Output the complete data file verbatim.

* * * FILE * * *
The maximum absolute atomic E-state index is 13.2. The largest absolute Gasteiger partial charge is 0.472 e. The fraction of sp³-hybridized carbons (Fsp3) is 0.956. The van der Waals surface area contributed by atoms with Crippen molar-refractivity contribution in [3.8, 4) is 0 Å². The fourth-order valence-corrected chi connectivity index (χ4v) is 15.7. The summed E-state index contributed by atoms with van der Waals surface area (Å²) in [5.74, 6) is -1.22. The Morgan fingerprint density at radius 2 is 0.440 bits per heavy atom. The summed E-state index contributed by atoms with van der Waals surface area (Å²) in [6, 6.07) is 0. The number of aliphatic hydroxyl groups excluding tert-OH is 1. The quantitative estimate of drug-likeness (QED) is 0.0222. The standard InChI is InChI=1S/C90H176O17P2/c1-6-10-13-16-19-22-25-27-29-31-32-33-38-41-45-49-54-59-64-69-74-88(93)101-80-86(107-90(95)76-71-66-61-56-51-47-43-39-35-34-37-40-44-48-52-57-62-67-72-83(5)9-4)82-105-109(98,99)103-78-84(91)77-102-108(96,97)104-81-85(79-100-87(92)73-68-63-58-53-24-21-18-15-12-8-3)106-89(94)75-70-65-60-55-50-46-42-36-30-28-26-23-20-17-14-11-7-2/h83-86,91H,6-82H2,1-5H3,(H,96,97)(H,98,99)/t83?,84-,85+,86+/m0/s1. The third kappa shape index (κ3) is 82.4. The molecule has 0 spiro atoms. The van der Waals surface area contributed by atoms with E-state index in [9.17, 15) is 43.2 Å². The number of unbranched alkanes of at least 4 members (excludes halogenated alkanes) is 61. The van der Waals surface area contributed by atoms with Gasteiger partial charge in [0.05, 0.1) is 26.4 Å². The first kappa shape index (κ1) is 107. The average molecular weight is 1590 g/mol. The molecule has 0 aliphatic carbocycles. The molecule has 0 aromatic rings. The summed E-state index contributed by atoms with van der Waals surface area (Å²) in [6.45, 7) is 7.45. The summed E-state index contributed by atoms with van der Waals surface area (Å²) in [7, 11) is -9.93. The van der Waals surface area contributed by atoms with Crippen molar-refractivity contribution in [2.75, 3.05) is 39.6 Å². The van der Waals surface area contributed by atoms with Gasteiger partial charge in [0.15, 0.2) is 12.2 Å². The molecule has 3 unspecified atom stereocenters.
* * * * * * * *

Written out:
The maximum absolute atomic E-state index is 13.2. The largest absolute Gasteiger partial charge is 0.472 e. The fraction of sp³-hybridized carbons (Fsp3) is 0.956. The van der Waals surface area contributed by atoms with Crippen molar-refractivity contribution in [3.8, 4) is 0 Å². The fourth-order valence-corrected chi connectivity index (χ4v) is 15.7. The summed E-state index contributed by atoms with van der Waals surface area (Å²) in [5.74, 6) is -1.22. The Morgan fingerprint density at radius 2 is 0.440 bits per heavy atom. The summed E-state index contributed by atoms with van der Waals surface area (Å²) in [6, 6.07) is 0. The number of aliphatic hydroxyl groups excluding tert-OH is 1. The quantitative estimate of drug-likeness (QED) is 0.0222. The standard InChI is InChI=1S/C90H176O17P2/c1-6-10-13-16-19-22-25-27-29-31-32-33-38-41-45-49-54-59-64-69-74-88(93)101-80-86(107-90(95)76-71-66-61-56-51-47-43-39-35-34-37-40-44-48-52-57-62-67-72-83(5)9-4)82-105-109(98,99)103-78-84(91)77-102-108(96,97)104-81-85(79-100-87(92)73-68-63-58-53-24-21-18-15-12-8-3)106-89(94)75-70-65-60-55-50-46-42-36-30-28-26-23-20-17-14-11-7-2/h83-86,91H,6-82H2,1-5H3,(H,96,97)(H,98,99)/t83?,84-,85+,86+/m0/s1. The third kappa shape index (κ3) is 82.4. The molecule has 0 spiro atoms. The van der Waals surface area contributed by atoms with E-state index in [9.17, 15) is 43.2 Å². The number of unbranched alkanes of at least 4 members (excludes halogenated alkanes) is 61. The van der Waals surface area contributed by atoms with Gasteiger partial charge in [0.05, 0.1) is 26.4 Å². The first kappa shape index (κ1) is 107. The average molecular weight is 1590 g/mol. The molecule has 0 aliphatic carbocycles. The molecule has 0 aromatic rings. The summed E-state index contributed by atoms with van der Waals surface area (Å²) in [6.45, 7) is 7.45. The summed E-state index contributed by atoms with van der Waals surface area (Å²) in [7, 11) is -9.93. The van der Waals surface area contributed by atoms with Crippen molar-refractivity contribution in [2.75, 3.05) is 39.6 Å². The van der Waals surface area contributed by atoms with Gasteiger partial charge in [0.15, 0.2) is 12.2 Å². The molecule has 3 unspecified atom stereocenters.